Karen Margulis, "Wonderland," 2022, pastel on LuxArchival, 12x12 in
Karen Margulis, “Wonderland,” 2022, pastel on LuxArchival, 12×12 in

To my surprise and delight, I had entered four exhibitions and I had an abstract selected for all four. Two ended up winning awards. It was a validating experience but the moment of truth would come when they were seen for the first time by my peers and my collectors! I was excited and a little bit nervous when I entered the gallery at the IAPS exhibition which was held during the June convention. I saw my abstract ‘Wonderland’ hanging among so many other amazing paintings. Would anyone be surprised that it was mine? 

Karen with her painting "Wonderland" at the IAPS convention in 2022
Karen with her painting “Wonderland” at the IAPS convention in 2022

I learned an important lesson during that convention. It is okay to move around on the style scale and it is a good thing to stay unpredictable. 

What do I mean? I was pleasantly surprised to get a great reaction to my abstract painting in the show from my peers and mentors at the convention. One of the comments I got that really stuck with me is that I was not predictable….that it was a good thing to push and explore and not be afraid to share work that is not what everyone knows and expects. I never thought of myself as unpredictable but it does sound exciting! 

Karen Margulis, "Fall Fantasy," 2022, pastel on LuxArchival, 12x12 in
Karen Margulis, “Fall Fantasy,” 2022, pastel on LuxArchival, 12×12 in

So now I am embracing the idea of being unpredictable but what about that scale I’ve been talking about? I always thought that we might move in between abstract and photorealism but not that I would be in more than one place at the same time. Now I know that it is not only possible but that working in two styles is helping me improve both styles of painting. One informs the other. I take what I know about creating strong realistic paintings and apply them to abstracts. Both require knowing how to effectively use composition, value, color, and more. Playing with abstraction allows me greater expression with my more realistic work. Moving between the two styles helps me and inspires me. 

Karen Margulis, "Beach Dreams," 2022, pastel on LuxArchival, 12x12 in
Karen Margulis, “Beach Dreams,” 2022, pastel on LuxArchival, 12×12 in

I recently read a post by the late Robert Genn on style and moving between styles. He shared the story of an artist who felt the need to choose a style and stick with it versus the artist who moved around and experimented with more than one style. Here is a quote from Mr Genn that speaks to me: 

“My advice? When you are going in a certain direction, go hard. Give it everything you’ve got. Also, look at your focus work as exploration, not product. When your flame burns down, smile, start again on another.”

~ Robert Genn
Karen Margulis, "Fire and Ice," 2022, pastel on UART, 12x12 in
Karen Margulis, “Fire and Ice,” 2022, pastel on UART, 12×12 in

I am going to take that advice and run with it. My abstract flame is still burning and I can’t wait to see where it leads me. I will be taking an in-person workshop this fall with Larry Moore on painting large abstracts. I’ll be bringing my pastels!

Karen Margulis, "Bliss," 2022, pastel on LuxArchival, 8x8 in
Karen Margulis, “Bliss,” 2022, pastel on LuxArchival, 8×8 in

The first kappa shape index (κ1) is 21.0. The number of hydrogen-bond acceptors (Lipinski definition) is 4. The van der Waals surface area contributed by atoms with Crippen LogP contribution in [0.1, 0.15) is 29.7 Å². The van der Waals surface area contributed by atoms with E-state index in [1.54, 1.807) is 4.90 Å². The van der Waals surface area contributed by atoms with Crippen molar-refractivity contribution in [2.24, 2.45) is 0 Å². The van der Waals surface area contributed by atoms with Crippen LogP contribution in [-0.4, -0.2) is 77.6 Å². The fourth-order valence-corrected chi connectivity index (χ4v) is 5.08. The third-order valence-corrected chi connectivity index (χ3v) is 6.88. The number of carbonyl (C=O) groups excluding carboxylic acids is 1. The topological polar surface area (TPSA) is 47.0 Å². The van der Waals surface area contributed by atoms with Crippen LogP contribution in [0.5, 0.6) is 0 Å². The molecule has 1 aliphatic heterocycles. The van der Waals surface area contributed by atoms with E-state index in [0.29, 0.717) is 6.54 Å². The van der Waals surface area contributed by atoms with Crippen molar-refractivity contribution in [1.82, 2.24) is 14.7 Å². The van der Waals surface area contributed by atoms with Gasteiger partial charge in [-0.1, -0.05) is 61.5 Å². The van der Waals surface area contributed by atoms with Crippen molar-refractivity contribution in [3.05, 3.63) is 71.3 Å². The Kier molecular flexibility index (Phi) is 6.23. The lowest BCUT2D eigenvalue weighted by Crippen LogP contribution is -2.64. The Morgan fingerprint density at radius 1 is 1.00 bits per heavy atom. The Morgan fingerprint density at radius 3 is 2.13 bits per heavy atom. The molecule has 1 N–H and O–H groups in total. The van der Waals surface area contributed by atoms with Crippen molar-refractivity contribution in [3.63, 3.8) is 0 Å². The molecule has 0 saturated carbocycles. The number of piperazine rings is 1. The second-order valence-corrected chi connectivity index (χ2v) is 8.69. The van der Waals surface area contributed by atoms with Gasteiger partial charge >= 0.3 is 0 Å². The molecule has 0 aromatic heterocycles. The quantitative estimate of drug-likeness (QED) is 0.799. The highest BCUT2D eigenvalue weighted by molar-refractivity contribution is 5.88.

Information on my abstract process 

I think what I am loving the most about abstracts is that I can play to my heart’s content. I don’t think I have used the same process more than once. I begin each painting with a different approach and then let the painting tell me what it needs. Many of them have been done on top of failed paintings that I have washed with rubbing alcohol. The ghost image guides my marks. 

Sometimes I begin with a line drawing with black charcoal or black pastel and then begin building layers. The painting then goes through many layers of wet and dry layers. I put in a lot but end up covering it up to simplify and make a stronger composition. I am always thinking about how the viewer’s eye will move around the painting. I am also conscious of variation in my shapes, values, color, and mark making.  

Karen Margulis, "Meadowland no 2," 2022, pastel on LuxArchival,12x12 in
Karen Margulis, “Meadowland no 2,” 2022, pastel on LuxArchival,12×12 in

I am still exploring of course but for inspiration, I am drawing on my past representational paintings and the reference photos that inspired them. I find myself looking at my photos in a different light. I am looking at closeup sections to see the design and the interesting shapes and patterns. I incorporate these shapes into the early layers of the painting and then I set the photo aside. My photos and past paintings also inspire the colour palettes I use. Often I will paint a regular landscape and then do another abstract version using the same pastels. I have also done it the other way around! 

Here is a typical progression. These are the steps I took for my painting ‘Into the Wild’

  1. I start with a piece of 12×12 in piece of LuxArchival. (I need a paper or board that will take abuse.) I used black charcoal to draw some flower shapes. I am thinking about variation and movement. 
Karen Margulis, "Into the Wild" progress shot 1
Karen Margulis, “Into the Wild” progress shot 1
  1. I start layering pastel by adding colour to the shapes and the background. I do not repeat a colour anywhere. If I want to use a colour in another place I will change it somehow…a different value, temperature, or intensity. 
Karen Margulis, "Into the Wild" progress shot 2
Karen Margulis, “Into the Wild” progress shot 2
  1. I use rubbing alcohol to wet down the pastel. I encourage drips!  While the alcohol is drying I start adding more pastel. I love the effect of the pastel in the wet areas. Again, I am always aware of variation especially in my mark-making.  Without fail I go too far and add too much stuff. I use alcohol and brush or spray alcohol to rewet areas to simplify. I also scumble pastel over dry areas to knock back busy areas. 
Karen Margulis, "Into the Wild" progress shot 3
Karen Margulis, “Into the Wild” progress shot 3
  1. At this point, I let the painting rest and come back the next day with fresh eyes. I go through the same process of looking at the shapes and eye movement. 
Karen Margulis, "Into the Wild" progress shot 4
Karen Margulis, “Into the Wild” progress shot 4
  1. For Into the Wild I saw that some of the flower shapes were too similar and arranged in a row…..boring! I made some adjustments to these flower shapes and I was finished!